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Kornél Mundruczó’s “Pieces of a Woman” actually begins with a man. Sean (Shia LaBeouf) is working on building a bridge in Boston, but soon leaves the job site to be at home with his partner, Martha (Vanessa Kirby). Their first baby is due any minute, but when the time comes, things don’t go according to plan. Most parents, obstetricians, and midwives will tell you, that’s not uncommon. The baby comes when it wants, even if the midwife isn’t around for their home birth. But over a few short minutes in the movie, Martha’s screams of birthing pain give way to a baby’s first cries. The parents are ecstatic over their new bundle of joy. The replacement midwife (Molly Parker), a stand-in for the couple’s first choice, lets out a sigh of relief. But the happy moment is short lived. Something goes terribly wrong, and everyone holds their breath as paramedics rush in.
Kata Wéber, who wrote the film, based its central tragedy on the experience of losing her child with Mundruczó, her creative partner for “White God” and “Jupiter’s Moon.” For their third collaboration, the writer-director team dug deep, unearthing the pain caused by awkward stares and the isolation that comes with losing a baby. “Pieces of a Woman” is at its strongest when exploring those cavernous silences and such unimaginable grief. It’s less interesting when the perspective shifts back to Sean’s side of the story. The script has him go down a checklist of self-destructive bad behavior, which adds little to the heart of the story. Looming in the background of this deeply personal tale is a sensationalized trial over the midwife’s negligence, which like Sean’s antics, distract from the already powerful drama.
On the other hand, Kirby has to navigate her character through every parent’s waking nightmare, which she does impressively. As Martha, Kirby shifts from catatonic to chaotic, becoming just as destructive as her partner without feeling like a cliché. She’s angry at Sean, her co-workers, her family—especially her mom, Elizabeth (Ellen Burstyn), who talks about her loss as if it were a personal failure and chides Martha for not actively pressing charges against the midwife. It’s a tension that leads to the best scene of the movie, a showdown between mother and daughter, both grieving and each with entirely different ideas on how to move forward. It’s a moment so electric, it makes the martial drama feel like window dressing.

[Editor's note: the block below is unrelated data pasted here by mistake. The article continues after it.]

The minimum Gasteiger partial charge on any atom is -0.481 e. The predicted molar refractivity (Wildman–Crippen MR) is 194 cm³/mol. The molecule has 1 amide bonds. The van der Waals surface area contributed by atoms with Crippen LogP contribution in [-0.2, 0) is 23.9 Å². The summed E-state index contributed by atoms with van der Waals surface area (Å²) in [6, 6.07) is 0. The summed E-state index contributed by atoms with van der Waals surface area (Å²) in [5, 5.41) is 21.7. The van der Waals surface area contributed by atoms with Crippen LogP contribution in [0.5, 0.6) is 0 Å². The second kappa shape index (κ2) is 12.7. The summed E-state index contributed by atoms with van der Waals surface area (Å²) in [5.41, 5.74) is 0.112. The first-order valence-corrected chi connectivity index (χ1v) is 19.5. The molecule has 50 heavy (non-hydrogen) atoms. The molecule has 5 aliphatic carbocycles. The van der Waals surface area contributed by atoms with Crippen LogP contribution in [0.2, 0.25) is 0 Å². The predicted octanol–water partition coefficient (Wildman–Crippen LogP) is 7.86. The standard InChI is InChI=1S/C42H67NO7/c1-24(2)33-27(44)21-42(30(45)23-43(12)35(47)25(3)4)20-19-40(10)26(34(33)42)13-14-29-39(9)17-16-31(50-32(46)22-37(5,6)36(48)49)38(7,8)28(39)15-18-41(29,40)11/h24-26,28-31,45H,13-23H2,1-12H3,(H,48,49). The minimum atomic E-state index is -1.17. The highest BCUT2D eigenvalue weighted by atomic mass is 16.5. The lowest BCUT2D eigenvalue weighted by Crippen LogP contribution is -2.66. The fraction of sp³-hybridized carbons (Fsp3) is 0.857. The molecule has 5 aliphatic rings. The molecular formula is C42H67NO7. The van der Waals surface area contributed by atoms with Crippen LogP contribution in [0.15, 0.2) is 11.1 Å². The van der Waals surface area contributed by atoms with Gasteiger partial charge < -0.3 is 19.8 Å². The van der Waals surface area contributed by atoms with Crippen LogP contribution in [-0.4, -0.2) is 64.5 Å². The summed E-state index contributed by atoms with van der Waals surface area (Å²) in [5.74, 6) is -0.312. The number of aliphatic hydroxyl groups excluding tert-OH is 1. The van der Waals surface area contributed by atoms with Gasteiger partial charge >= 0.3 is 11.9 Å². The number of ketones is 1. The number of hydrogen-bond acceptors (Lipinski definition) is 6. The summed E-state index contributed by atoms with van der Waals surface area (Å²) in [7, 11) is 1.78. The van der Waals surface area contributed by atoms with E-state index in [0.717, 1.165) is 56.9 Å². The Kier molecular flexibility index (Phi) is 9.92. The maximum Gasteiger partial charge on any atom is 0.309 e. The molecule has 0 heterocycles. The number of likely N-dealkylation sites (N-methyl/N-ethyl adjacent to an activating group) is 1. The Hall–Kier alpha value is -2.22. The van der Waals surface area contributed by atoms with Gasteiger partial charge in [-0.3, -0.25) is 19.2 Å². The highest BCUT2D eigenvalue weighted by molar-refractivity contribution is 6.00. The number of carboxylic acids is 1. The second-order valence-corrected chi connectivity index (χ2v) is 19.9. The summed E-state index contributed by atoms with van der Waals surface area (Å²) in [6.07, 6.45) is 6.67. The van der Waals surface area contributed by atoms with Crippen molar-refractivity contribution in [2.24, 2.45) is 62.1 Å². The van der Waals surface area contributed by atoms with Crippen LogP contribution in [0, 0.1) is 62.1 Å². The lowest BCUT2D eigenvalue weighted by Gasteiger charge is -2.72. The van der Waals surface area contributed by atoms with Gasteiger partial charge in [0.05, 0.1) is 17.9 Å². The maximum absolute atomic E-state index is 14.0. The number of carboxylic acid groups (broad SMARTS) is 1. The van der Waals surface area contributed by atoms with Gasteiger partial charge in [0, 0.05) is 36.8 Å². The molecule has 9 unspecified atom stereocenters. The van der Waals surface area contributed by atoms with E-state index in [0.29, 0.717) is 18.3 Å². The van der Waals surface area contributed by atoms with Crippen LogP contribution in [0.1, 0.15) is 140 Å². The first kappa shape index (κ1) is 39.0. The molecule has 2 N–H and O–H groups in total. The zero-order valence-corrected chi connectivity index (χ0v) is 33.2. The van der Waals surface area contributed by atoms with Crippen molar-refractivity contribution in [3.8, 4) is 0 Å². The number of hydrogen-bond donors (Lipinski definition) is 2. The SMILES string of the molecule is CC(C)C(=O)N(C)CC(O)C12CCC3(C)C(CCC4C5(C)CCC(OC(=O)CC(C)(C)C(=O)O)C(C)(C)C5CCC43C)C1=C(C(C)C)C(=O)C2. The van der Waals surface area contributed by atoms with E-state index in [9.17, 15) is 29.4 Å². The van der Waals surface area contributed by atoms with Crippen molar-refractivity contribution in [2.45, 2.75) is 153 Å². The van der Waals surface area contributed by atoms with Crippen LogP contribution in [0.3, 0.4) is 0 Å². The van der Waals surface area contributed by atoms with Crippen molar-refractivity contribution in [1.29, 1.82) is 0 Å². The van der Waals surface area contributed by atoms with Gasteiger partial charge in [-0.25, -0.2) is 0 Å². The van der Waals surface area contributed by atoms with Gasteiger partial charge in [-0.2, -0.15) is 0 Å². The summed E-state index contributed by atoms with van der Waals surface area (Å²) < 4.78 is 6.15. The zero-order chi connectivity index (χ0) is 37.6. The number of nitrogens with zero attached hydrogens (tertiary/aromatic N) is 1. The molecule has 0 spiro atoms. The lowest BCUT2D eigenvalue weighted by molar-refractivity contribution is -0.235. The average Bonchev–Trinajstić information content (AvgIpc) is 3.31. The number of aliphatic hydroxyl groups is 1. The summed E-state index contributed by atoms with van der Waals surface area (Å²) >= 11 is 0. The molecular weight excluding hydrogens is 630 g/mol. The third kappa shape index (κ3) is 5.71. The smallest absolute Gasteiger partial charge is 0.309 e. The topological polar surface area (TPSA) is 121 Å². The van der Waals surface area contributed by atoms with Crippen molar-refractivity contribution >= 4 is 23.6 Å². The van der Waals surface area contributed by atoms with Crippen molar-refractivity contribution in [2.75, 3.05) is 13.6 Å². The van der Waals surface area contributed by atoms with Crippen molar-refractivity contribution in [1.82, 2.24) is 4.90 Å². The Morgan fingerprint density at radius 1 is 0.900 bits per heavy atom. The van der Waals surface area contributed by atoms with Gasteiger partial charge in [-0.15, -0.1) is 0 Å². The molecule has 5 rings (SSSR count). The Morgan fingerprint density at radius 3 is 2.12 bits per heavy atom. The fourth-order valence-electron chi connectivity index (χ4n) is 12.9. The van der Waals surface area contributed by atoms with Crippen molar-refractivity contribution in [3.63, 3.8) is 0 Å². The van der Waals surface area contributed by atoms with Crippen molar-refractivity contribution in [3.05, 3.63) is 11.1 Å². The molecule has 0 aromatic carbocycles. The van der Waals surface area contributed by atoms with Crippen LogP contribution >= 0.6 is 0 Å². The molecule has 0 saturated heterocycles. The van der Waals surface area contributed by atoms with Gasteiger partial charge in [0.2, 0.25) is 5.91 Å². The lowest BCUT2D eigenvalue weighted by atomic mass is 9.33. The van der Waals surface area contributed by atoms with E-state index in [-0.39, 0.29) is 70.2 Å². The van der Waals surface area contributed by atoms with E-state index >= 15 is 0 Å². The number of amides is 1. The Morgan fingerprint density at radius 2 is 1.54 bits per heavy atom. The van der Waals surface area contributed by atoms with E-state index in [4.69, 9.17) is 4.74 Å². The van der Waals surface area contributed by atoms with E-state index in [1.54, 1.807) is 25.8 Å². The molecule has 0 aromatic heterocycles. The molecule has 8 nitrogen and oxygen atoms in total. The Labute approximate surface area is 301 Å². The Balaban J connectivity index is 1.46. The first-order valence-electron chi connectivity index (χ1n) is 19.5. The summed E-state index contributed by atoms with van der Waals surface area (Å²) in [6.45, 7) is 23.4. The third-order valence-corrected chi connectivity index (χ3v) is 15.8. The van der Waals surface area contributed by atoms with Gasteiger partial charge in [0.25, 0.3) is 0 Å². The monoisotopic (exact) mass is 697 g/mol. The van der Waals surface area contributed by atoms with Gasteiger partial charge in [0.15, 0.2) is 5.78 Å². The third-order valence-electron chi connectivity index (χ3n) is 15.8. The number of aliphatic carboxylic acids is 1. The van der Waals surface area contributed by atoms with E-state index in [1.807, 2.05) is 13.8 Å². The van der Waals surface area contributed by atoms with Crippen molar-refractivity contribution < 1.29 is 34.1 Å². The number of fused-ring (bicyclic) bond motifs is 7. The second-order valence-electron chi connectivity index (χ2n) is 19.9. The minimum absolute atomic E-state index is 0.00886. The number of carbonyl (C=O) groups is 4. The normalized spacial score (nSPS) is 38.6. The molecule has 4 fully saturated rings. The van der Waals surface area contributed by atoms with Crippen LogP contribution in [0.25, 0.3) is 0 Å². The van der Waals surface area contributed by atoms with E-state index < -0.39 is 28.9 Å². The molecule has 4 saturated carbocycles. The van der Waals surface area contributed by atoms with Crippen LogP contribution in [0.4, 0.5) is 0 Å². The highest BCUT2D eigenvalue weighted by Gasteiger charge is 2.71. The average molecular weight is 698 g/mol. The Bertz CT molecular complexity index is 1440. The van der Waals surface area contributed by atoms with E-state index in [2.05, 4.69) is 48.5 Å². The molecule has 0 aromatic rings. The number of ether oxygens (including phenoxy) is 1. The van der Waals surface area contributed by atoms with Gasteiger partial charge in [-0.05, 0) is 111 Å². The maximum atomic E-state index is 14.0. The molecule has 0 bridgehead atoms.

LaBeouf is doing his damndest Stanley Kowalski. His character is a brutish, working class raw nerve who’s reached his limit on being undermined by his partner and her family’s money. He’s stubborn, commandeering and resentful in a way that makes you wonder how a soft-spoken woman came to fall in love with him in the first place.
In some instances, it might be easy to ignore allegations of abusive behavior, but it’s simply not possible in “Piece of a Woman,” where LaBeouf’s character acts aggressively towards Kirby’s. FKA Twigs’ lawsuit against LaBeouf alleged the actor had sexually assaulted her, knowingly passed on an STD, and caused great emotional distress. In one of the most uncomfortable scenes in “Pieces of a Woman,” LaBeouf’s character Sean initiates sex when Martha doesn’t want it. She doesn’t outwardly object, but her expression and body language look very unreceptive. Finally, when she acquiesces, he gets up and storms off, no longer in the mood. All his pent-up anger at her and her family then leads to him lobbing a yoga ball at her face. She defiantly deflates the yoga ball, something she likely used to bring herself some sense of calm and wellness, with a cigarette. She too can be self-destructive and angry, but she doesn’t lash out with violence like he does. Instead, she takes away the weapon he used to hit her with, even if it might have been hers to begin with. She won’t let him hurt her again.
Thankfully, it’s Kirby’s performance that makes “Pieces of a Woman” memorable. Despite a cumbersome bridge building analogy and a story set in Boston that does not look like Boston, Martha’s emotional journey is more impressive than the story gives it credit. There could have been more scenes between Martha and Elizabeth or her family, which includes a sister (Iliza Shlesinger), brother-in-law (Benny Safdie, in some of the movie’s few comical moments) and a cousin who’s a lawyer (Sarah Snook). Through Martha and Elizabeth’s sometimes contentious relationship, there’s even a brief exploration of generational trauma and how that affects a person’s ability to grieve or how they think grief is supposed to be handled. The latter half of the movie is just as tense as the birthing scene, leaving the audience waiting with bated breath. Although the outcome of the trial won’t change what happened, this time, Martha can do more than watch helplessly. She can take her first steps away from the expectations of her mother, partner, and society, and grieve in her own way.
Vanessa Kirby as Martha
Shia LaBeouf as Sean
Ellen Burstyn as Elizabeth
Molly Parker as Eve Woodward
Sarah Snook as Suzanne
Iliza Shlesinger as Anita
Benny Safdie as Chris
Jimmie Fails as Max